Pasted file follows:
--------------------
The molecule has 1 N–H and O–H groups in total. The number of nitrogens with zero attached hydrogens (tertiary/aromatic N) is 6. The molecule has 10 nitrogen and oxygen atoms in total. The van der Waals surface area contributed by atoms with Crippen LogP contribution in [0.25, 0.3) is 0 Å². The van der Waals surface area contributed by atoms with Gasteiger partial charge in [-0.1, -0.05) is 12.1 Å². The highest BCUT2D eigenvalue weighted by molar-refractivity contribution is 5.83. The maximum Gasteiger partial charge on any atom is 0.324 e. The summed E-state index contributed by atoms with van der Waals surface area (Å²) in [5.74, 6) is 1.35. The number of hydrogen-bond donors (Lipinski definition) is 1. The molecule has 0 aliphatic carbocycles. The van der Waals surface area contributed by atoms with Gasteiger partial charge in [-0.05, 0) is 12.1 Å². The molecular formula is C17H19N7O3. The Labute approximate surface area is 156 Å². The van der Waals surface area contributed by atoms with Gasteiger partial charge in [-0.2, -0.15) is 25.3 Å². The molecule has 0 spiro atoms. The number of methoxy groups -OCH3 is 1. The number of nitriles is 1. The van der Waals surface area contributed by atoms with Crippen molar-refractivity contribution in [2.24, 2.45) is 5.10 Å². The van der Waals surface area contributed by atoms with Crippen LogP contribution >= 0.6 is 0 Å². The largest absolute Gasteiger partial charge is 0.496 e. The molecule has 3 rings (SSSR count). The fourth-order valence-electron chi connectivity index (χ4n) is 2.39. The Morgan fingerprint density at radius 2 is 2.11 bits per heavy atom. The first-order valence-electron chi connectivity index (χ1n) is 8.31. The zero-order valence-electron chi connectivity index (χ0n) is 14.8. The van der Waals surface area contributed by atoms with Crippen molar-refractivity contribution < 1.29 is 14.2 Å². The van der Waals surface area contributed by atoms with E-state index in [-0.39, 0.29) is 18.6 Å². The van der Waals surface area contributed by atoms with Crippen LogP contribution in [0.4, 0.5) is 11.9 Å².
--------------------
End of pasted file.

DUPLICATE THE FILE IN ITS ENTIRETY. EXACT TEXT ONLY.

The molecule has 1 N–H and O–H groups in total. The number of nitrogens with zero attached hydrogens (tertiary/aromatic N) is 6. The molecule has 10 nitrogen and oxygen atoms in total. The van der Waals surface area contributed by atoms with Crippen LogP contribution in [0.25, 0.3) is 0 Å². The van der Waals surface area contributed by atoms with Gasteiger partial charge in [-0.1, -0.05) is 12.1 Å². The highest BCUT2D eigenvalue weighted by molar-refractivity contribution is 5.83. The maximum Gasteiger partial charge on any atom is 0.324 e. The summed E-state index contributed by atoms with van der Waals surface area (Å²) in [5.74, 6) is 1.35. The number of hydrogen-bond donors (Lipinski definition) is 1. The molecule has 0 aliphatic carbocycles. The van der Waals surface area contributed by atoms with Gasteiger partial charge in [-0.05, 0) is 12.1 Å². The molecular formula is C17H19N7O3. The Labute approximate surface area is 156 Å². The van der Waals surface area contributed by atoms with Gasteiger partial charge in [-0.2, -0.15) is 25.3 Å². The molecule has 0 spiro atoms. The number of methoxy groups -OCH3 is 1. The number of nitriles is 1. The van der Waals surface area contributed by atoms with Crippen molar-refractivity contribution in [2.24, 2.45) is 5.10 Å². The van der Waals surface area contributed by atoms with Crippen LogP contribution >= 0.6 is 0 Å². The largest absolute Gasteiger partial charge is 0.496 e. The molecule has 3 rings (SSSR count). The fourth-order valence-electron chi connectivity index (χ4n) is 2.39. The Morgan fingerprint density at radius 2 is 2.11 bits per heavy atom. The first-order valence-electron chi connectivity index (χ1n) is 8.31. The zero-order valence-electron chi connectivity index (χ0n) is 14.8. The van der Waals surface area contributed by atoms with Crippen molar-refractivity contribution < 1.29 is 14.2 Å². The van der Waals surface area contributed by atoms with E-state index in [-0.39, 0.29) is 18.6 Å². The van der Waals surface area contributed by atoms with Crippen LogP contribution in [0.4, 0.5) is 11.9 Å².